For a long time the idea has been encouraged for us to limit the effects of work by finding balance between life at work and outside of work. The truth is that for many of us that love what we do, we live in an indefinite gray. This makes this balance concept impossible and almost an outlandish request. Instead, what I believe we must do is recognize that work is an essential part of life. It’s a means to live and therefore it will always play a significant role in our wellness.

What we need are not coping strategies but a new approach all together, one that honors ourselves in a way that manifests our best selves in all aspects of life including work. We shouldn’t have to pick who gets the best of us – our work or our family. There is a way to be present in all aspects. What it requires is for us to be well, because when we are well then we have the energy and capacity to be what we want to be to what and who matters most in our lives.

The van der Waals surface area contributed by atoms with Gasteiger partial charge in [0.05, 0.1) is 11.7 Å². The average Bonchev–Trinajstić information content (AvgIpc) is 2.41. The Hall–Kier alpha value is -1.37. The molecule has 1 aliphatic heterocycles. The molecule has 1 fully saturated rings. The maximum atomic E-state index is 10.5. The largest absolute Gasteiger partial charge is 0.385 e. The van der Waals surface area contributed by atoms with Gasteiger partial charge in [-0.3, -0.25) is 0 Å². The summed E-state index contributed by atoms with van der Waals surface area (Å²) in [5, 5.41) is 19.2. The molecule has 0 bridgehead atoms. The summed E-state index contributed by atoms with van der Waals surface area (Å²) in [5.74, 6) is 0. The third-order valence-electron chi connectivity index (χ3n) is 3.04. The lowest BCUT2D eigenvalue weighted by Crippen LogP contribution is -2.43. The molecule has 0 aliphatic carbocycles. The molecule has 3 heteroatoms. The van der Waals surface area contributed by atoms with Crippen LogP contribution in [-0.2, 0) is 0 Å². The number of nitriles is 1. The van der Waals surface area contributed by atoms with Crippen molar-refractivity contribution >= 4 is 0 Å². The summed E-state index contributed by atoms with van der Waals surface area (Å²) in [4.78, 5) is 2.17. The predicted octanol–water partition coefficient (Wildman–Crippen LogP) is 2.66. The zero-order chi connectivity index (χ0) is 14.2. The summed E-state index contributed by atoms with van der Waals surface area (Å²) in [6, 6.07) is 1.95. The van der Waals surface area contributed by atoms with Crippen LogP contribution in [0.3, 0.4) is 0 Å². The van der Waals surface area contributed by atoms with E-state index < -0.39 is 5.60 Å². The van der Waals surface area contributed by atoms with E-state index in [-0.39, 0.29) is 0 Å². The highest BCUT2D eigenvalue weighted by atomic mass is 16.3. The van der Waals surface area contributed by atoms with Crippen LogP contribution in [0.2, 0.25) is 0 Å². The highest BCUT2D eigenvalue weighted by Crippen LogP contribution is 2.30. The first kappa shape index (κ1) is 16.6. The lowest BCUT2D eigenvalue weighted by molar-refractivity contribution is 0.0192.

Nevertheless this work begins with an increased awareness of how life and work are intricately woven. So let’s take a look at the employee life cycle model and how it aligns with the pathology of burnout and disengagement.

There are often six stages in the employee life cycle model. The HRIS company, Personio, identifies them as the following on their blog: Attraction, Recruitment, Onboarding, Retention, Career Development, Separation.

When we look at this cycle for our purposes of exploring pathology, we see that these six stages actually condense down to three phases: The New Hire Phase, the Performing Phase and the Termination Phase.

The New Hire Phase